University employees opt into retirement
Approximately 80 staff members who received an early retirement incentive package that was announced early this semester will leave Brandeis at the end of this month.
The deal, which was announced via an email from Senior Vice President and Chief Operating Officer Steven Manos and Provost Steven Goldstein to an undisclosed list of recipients on Jan. 28, was open to staff on the Brandeis payroll who were 60 years or older and had worked at the University for at least 10 years as of April 1—a total of about 150 people.
The email stated that the purpose of the incentive was to address the school’s budget deficit and to “provide opportunities for reorganization, streamlined business processes, and more consistent workloads.”
Senior Vice President for Communications Ellen de Graffenreid told the Justice that there was no specific target number of staff members expected to leave under the program.
While some who opted into the program claim that many more women than men were eligible, de Graffenreid said that she did not know the ratio of men to women who were eligible or had taken the offer.
Statements that most of the eligible recipients were women could not be independently confirmed. One employee interviewed by the Justice speculated that at a recent retirement planning meeting, eight out of nine people were women.
“I do feel that most of us, with the possible exception of the Facilities people, are women,” said another employee. However, she said, “I don’t really feel that we were targeted. I just feel that there’s a lot of women that work here.”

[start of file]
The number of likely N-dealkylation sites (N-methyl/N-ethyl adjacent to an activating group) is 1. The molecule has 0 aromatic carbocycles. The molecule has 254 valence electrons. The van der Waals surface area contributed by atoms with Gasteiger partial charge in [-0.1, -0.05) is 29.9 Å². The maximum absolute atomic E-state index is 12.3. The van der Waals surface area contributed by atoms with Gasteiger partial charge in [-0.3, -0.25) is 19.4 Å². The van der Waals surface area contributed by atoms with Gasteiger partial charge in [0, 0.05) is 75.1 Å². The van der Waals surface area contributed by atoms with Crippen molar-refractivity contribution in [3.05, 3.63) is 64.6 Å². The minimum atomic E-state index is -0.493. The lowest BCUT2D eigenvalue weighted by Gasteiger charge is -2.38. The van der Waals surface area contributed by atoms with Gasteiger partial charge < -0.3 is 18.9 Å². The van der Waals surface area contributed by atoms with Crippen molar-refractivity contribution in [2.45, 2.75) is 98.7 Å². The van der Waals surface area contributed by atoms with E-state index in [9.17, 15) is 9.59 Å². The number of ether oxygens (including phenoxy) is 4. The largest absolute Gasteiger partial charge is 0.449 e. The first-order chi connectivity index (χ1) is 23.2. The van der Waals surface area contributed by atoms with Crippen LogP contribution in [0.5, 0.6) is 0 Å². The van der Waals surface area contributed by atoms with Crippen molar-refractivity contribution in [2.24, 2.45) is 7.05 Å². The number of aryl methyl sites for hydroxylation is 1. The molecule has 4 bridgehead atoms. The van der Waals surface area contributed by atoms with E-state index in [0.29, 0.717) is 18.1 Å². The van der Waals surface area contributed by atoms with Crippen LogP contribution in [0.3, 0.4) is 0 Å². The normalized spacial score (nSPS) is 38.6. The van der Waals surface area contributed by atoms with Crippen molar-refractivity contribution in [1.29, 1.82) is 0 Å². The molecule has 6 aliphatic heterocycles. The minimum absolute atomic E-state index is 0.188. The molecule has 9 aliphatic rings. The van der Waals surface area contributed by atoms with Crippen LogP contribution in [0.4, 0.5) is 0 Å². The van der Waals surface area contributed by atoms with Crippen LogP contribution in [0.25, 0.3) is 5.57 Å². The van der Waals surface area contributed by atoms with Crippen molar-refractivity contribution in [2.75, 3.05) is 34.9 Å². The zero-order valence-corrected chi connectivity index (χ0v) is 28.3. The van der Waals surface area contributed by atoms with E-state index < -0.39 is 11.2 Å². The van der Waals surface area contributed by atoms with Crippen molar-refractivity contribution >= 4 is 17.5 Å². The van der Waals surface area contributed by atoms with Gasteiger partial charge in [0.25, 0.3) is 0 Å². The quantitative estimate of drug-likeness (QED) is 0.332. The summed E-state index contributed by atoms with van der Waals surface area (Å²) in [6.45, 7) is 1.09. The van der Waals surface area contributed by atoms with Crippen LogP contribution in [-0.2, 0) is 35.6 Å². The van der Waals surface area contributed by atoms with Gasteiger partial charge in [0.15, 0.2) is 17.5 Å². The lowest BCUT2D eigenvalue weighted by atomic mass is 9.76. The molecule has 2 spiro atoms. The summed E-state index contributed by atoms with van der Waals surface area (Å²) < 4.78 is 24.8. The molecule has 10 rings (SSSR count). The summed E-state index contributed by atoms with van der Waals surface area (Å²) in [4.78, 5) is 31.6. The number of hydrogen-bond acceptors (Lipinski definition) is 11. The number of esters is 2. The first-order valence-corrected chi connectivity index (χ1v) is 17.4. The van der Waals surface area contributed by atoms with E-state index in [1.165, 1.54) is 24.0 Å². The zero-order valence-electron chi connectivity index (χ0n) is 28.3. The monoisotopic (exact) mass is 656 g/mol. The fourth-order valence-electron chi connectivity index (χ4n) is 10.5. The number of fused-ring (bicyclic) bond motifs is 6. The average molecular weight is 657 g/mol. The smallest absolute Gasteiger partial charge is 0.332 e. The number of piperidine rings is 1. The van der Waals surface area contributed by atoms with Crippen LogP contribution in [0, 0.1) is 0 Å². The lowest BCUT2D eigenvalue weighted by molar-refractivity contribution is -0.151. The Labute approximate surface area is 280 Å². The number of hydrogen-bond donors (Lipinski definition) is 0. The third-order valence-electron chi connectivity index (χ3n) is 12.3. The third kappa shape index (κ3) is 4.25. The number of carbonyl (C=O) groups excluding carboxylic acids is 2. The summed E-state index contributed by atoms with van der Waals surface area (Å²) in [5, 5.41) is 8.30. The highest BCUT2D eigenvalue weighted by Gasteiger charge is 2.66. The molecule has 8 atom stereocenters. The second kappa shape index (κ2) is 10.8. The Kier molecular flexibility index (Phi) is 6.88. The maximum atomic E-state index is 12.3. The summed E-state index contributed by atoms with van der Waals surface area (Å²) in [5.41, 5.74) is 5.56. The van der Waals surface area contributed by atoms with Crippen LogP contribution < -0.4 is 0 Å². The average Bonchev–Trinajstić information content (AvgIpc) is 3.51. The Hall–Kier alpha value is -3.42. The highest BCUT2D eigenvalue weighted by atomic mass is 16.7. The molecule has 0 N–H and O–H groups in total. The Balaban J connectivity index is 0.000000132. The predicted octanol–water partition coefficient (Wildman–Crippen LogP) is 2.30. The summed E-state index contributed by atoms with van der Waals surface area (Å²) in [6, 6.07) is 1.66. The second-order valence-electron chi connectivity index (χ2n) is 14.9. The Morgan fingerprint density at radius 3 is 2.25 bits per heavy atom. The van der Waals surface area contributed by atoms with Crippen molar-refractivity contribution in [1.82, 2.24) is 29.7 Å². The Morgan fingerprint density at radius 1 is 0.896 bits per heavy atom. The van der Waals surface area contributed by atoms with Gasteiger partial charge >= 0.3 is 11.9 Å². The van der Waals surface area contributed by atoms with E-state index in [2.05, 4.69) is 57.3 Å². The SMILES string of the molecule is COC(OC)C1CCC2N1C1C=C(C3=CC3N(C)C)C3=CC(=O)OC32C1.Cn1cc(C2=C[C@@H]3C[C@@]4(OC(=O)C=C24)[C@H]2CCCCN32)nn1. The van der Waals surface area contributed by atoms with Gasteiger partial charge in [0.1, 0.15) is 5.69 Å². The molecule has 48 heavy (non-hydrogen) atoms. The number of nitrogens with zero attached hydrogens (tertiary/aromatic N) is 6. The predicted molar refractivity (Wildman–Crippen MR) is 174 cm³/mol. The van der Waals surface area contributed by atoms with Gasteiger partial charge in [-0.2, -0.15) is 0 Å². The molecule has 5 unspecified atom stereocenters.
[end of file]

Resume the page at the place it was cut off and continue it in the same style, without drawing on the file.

Some staff are retiring with the package—12 months severance at their regular pay and a $15,000 “transition allowance.” They say that while it is generous, they sensed that they might have had to leave Brandeis whether they took it or not.
“It’s a package that you can’t refuse,” said one employee— who asked to remain anonymous since she will be at Brandeis through the end of the month— of why she accepted the package, in an interview with the Justice.
“The other reason I took it was because the feeling among us retirees was that if we don’t retire, we’re going to get laid off at some point,” she said.
When asked where the feeling stems from, the employee said that the people covered under the package are “old blood."
“We’re old, because we’re over 60 and that’s, I guess, not a good thing nowadays, and we’ve also been here for a long time, and that’s sort of ‘old school’ Brandeis, when things are changing,” she said.
She said she had been at the University for about 20 years.
“It tells you that the landscape is going to change pretty dramatically,” said another employee, who asked to remain anonymous, in a separate interview with the Justice.
The first, who is leaving May 30, said she will be working part-time at a job she has held for several years and plans to search for full-time work at the end of the summer.
Until then, however, she said she was looking forward to “just relaxing, regrouping and enjoying the time off.
“I have grandchildren, so I’m hoping to spend time with them, and maybe do some trips,” she added.
The second employee, whose last day of work was Sunday, said that she is not sure what she is doing, but that she would be looking for another job. She added that she had been her family’s sole “breadwinner” for many years.
Both employees, who opted in to the “voluntary early retirement incentive program” said they had not planned on leaving Brandeis so soon—nor did they intend to retire.
The second interviewee also spoke to the Justice for a Feb. 4 article about the initial announcement of the early retirement package.
“I really do not want to [leave],” she said at the time. In the most recent interview, she described her supervisors as “stunned” that she ultimately took the deal.
The first, who was not interviewed for the Feb. 4 article, said that “I do have some feelings of resentment, because I was not planning on retiring right now. I was hoping to have two, maybe even three more years here. I wanted to retire on my own terms, when I was ready, not when they wanted me to go.”
Scot Bemis, vice president for human resources, did not respond to requests for an interview with the Justice.